Switch now to the French town of Metz, where last week's tournament unfolded, and a crowd buzzing with anticipation over the Dolgopolov-Tsonga semifinal on an indoor hardcourt. The Ukrainian broke serve for a 2-1 lead in the first set with a wondrous forehand winner down the line. Serving at 3-2 and 30-15, he looked to be in total command -- until he inexplicably tried a forehand drop shot from behind the baseline. "He gets a bit carried away," British announcer Guy McCrea said on the Tennis Channel broadcast as the ball sank into the net.
Later in that game, up against a break point, Dolgopolov charged the net behind his second serve -- a spectacularly bad idea against almost any top player these days. Tsonga accepted the gift, ripped a backhand passing shot, and the mood had undeniably changed. Serving to stay in the set at 4-5, Dolgopolov's response to a set point was to attempt another drop shot, this one a backhand slice from just inside the baseline, off Tsonga's service return. "Oh, he gets it all wrong," McCrea muttered as the shot fell short.
By now, it seemed a foregone conclusion that Tsonga would be dancing joyfully around the court, to the delight of his home-country audience, after a stirring victory (6-4, 6-4). The match had been great fun, and perhaps quite predictable in the end. In tennis, as in life, the genius walks alone.
For those outraged by the minimal fine ($2,000) assessed to Serena Williams for her verbal assault on chair umpire Eva Asderaki during the U.S. Open, here's an explanation from The Washington Post's John Feinstein, author of Hard Courts, among numerous other sports books: "If Serena had been fined $10,000 or more, it would have been considered a 'major offense.' Under the terms of probation she was still on -- from her profanity/threat-filled outburst in the 2009 semifinals -- if she had committed a 'major offense,' she could have been suspended for next year's Open by the Grand Slam Committee. Obviously, losing Williams would have hurt corporate sales and, perhaps most important, wouldn't have made the all-important TV partners happy, either."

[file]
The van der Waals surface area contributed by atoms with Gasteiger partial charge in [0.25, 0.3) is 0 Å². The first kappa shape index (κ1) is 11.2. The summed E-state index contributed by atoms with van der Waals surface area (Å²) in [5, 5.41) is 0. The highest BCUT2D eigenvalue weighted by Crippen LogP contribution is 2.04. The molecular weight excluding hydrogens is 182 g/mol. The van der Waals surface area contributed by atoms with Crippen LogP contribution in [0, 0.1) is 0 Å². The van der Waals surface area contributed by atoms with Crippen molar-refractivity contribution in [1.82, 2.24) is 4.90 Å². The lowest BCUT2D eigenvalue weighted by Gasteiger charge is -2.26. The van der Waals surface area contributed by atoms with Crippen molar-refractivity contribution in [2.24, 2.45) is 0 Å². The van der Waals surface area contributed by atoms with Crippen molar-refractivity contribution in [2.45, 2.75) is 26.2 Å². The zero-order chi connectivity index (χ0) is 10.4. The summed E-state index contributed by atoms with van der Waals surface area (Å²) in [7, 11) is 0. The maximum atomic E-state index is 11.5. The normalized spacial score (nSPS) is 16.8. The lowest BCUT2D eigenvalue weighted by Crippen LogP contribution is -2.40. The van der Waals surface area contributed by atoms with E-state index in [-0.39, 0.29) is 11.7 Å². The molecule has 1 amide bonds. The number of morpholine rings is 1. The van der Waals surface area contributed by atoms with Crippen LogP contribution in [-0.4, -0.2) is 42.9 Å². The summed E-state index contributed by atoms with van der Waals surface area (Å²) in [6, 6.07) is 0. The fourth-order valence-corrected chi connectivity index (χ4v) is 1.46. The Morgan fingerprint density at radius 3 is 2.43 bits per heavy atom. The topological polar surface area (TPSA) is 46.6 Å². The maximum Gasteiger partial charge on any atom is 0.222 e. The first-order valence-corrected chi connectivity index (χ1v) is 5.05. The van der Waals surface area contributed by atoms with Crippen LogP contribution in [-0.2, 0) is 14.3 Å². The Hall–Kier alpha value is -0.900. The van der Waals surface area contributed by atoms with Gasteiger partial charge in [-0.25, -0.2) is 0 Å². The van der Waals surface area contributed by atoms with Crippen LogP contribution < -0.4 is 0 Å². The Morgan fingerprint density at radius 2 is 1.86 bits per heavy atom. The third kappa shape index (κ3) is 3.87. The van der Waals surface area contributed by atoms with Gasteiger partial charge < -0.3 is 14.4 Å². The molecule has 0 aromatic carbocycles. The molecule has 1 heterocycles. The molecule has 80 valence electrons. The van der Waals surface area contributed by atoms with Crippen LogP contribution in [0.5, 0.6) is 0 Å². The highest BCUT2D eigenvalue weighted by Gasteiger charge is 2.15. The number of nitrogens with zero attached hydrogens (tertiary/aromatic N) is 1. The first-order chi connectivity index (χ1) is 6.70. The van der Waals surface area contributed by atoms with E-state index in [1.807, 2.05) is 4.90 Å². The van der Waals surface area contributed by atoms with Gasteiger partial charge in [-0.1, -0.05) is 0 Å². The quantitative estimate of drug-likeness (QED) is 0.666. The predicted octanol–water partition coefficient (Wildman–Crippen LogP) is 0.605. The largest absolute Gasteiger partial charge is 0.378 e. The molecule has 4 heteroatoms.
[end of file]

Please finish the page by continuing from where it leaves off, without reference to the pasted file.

Serena has taken plenty of heat, and rightly so, for her dismissive remarks and insincere apologies regarding those temper tantrums. Upon arriving at this year's Open, she was ridiculously coy ("You mean the singles or doubles?") when asked about the 2009 incident. It should be noted, though, that Serena did show some remorse. She expressed it only once, as far as I can tell, but this is what she told USA Today's Doug Robson, a journalist she trusts, during the summer: "I became unplugged. What I did was totally uncalled-for and unnecessary and, you know, bratty and whatever. I apologized. But I told her I needed an apology, too. I don't think anyone should call a foot fault in the semifinals of a Grand Slam at that point, especially because I don't foot-fault. I'm never going to cheat or be unsportsmanlike. I'm going to beat you straight, fair, in your face."
There's a pretty cool event going on this week in Tokyo. The Pan Pacific Open has drawn a superb field -- Maria Sharapova, Caroline Wozniacki, Victoria Azarenka, Marion Bartoli, Samantha Stosur (a first-round casualty), Ana Ivanovic and Petra Kvitova, among others -- partly due to the spirit of revival in a country devastated by the March 11 earthquake and tsunami. "The commitment the players have shown is incredible," Sharapova said. "With nearly a full draw, I think the players have shown their dedication." Given that Serena needs to get back on the public-relations trail, showing the very best of her game and persona, shouldn't she be there?
In the midst of earnest dialogue about the ATP schedule and players' complaints, Andy Murray threw up a real stinker, saying that if the U.S. Open ever adds an additional day (thus beginning on a Sunday), "They'd better increase the prize money substantially, because it's an extra day's work for us."
First of all, no, it isn't. It's not as if you suddenly have to win eight matches to win the title. And an extra day would be a step in the right direction toward a more relaxed, sensible schedule. You're going to need a second serve on this one, Andy. The first one was called out.